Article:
JOE: She was extroverted, gregarious, high energy, impulsive, made decisions on the spur of the moment, always on the go, and most of the time late. There was only one-way to do things: Kate’s way. She often grabbed the shovel or pick from a workman and demonstrated the proper way to use the tool: her way. She was not money-oriented: she gave away flowers to children, donated nursery plants to civic projects, and provided more plants than the customer ordered. Thought frugal, she was always short of money. Neither was she domestic. Kate did not spend time cooking, cleaning, or keeping house. She hired a housekeeper. She wrote that women would be healthier if they worked outdoors. She once told a judge that women could not expect justice in a court of law.

JEN: Why did her story fascinate you so?

JOE: Thinking back, one thing that attracted me to Kate Sessions was my positive bias toward green plant color. I was familiar with a lush, green landscape after having grown up in Missouri’s Ozark Mountains and then in Washington State’s Puget Sound. When I saw the green lawns, palms, and trees of Balboa Park, on one side of the road, and the earth tones of the Southern California desert on the other side of the highway, I think something automatic in me took over: I was drawn to the greenery in the park. When I first heard of Kate Sessions, I was spending my working days helping middle school students remember what teachers talked about. Most of these students had experienced years of defeat in school, and they were discouraged. I thought Kate might serve as a hero, a person who had persevered and overcome, a person to emulate. I began telling stories about Kate as a means of practicing listening and remembering.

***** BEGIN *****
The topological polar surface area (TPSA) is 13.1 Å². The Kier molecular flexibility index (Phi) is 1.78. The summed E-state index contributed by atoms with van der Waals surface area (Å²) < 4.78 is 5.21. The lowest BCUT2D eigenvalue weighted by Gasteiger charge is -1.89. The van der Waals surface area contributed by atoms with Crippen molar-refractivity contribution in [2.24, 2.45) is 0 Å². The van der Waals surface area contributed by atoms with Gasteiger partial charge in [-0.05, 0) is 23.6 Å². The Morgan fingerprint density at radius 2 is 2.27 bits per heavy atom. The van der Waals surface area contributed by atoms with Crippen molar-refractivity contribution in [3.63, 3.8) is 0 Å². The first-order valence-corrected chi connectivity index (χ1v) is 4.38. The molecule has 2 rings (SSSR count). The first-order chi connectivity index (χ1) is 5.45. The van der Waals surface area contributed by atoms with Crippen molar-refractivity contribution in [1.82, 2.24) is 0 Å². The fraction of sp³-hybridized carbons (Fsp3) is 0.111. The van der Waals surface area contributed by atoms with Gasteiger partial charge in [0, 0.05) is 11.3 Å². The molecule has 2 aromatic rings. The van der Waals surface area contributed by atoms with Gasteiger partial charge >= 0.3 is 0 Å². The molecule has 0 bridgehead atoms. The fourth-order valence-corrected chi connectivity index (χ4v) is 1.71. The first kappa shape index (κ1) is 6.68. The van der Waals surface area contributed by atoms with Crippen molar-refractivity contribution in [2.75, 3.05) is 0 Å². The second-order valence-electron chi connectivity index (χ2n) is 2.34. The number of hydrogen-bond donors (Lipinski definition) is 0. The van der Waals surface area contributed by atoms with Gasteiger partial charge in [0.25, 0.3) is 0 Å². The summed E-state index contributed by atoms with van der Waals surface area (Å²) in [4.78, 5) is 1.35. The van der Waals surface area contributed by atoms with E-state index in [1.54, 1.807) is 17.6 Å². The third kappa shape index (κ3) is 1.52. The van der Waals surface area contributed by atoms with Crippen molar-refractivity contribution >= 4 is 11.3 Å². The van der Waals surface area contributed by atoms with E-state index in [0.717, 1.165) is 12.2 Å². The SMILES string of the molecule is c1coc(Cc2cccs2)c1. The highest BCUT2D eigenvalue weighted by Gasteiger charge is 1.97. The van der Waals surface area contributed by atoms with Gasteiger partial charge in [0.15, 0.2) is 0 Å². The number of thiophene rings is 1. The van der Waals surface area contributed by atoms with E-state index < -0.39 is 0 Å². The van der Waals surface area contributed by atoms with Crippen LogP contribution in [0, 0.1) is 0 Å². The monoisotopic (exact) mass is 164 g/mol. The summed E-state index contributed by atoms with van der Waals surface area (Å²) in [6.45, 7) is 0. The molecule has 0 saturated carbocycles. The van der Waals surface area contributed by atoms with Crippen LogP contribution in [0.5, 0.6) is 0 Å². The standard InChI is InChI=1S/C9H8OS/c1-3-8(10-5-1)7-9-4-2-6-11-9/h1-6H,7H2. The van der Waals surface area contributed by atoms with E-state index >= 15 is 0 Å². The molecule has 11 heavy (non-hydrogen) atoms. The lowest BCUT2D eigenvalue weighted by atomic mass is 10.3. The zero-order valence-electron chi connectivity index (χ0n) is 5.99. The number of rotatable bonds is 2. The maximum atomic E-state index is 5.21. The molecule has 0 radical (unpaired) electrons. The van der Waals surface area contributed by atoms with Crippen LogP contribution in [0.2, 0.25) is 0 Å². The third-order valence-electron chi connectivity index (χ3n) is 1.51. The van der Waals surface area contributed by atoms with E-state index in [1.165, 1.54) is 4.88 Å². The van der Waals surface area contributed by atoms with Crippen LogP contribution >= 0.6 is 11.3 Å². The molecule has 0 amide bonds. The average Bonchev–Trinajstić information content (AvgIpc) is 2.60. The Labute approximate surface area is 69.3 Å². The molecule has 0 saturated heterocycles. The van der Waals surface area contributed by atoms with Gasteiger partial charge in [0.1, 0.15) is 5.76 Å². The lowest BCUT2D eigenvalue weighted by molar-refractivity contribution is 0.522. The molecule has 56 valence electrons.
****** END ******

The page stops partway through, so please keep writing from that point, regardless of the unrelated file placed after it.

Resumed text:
JEN: You always have such great ideas for books and papers when we speak. What do you want to work on next?

JOE: Do you recall the name "Althea Gibson?" Gibson was the first black woman tennis champion during the middle 1950s. I'm working on a picture book about Gibson and an English player, Angela Buxton. Among elite tennis players Gibson (a black) and Buxton (a Jew) were outsiders. The elite ladies tennis stars were like a Protestant upper class sorority that moved from town to town living off the wealthy who supported amateur tennis. Gibson and Buxton, united in their status as outsiders, formed a lasting friendship that carried on for decades after tennis. Gibson was one who overwhelmed opponents with her intimidating physical skills; Buxton had the verbal and schmoozing skills of a skilled problem solver. Gibson was ahead of her time, playing like Billie Jean King and those who would come later when ladies tennis became a major money maker. She played a masculine game during an overly feminine era. Buxton played with a similar determination to win. So I'm taking vignettes from their tennis careers to point out how they played the roles of a friend.
Signing books at Powell's City of Books, Portland, Ore.

Thanks, Joe. Always great to hear from you. Find a link to his book and learn more about Joe on

Monday, August 25, 2014

Don't Judge a Draft

The time spent writing a draft of a new project is not the time to edit. Or judge. Or critique. Or in any way disturb the creative flow. Got it?

Yeah, right.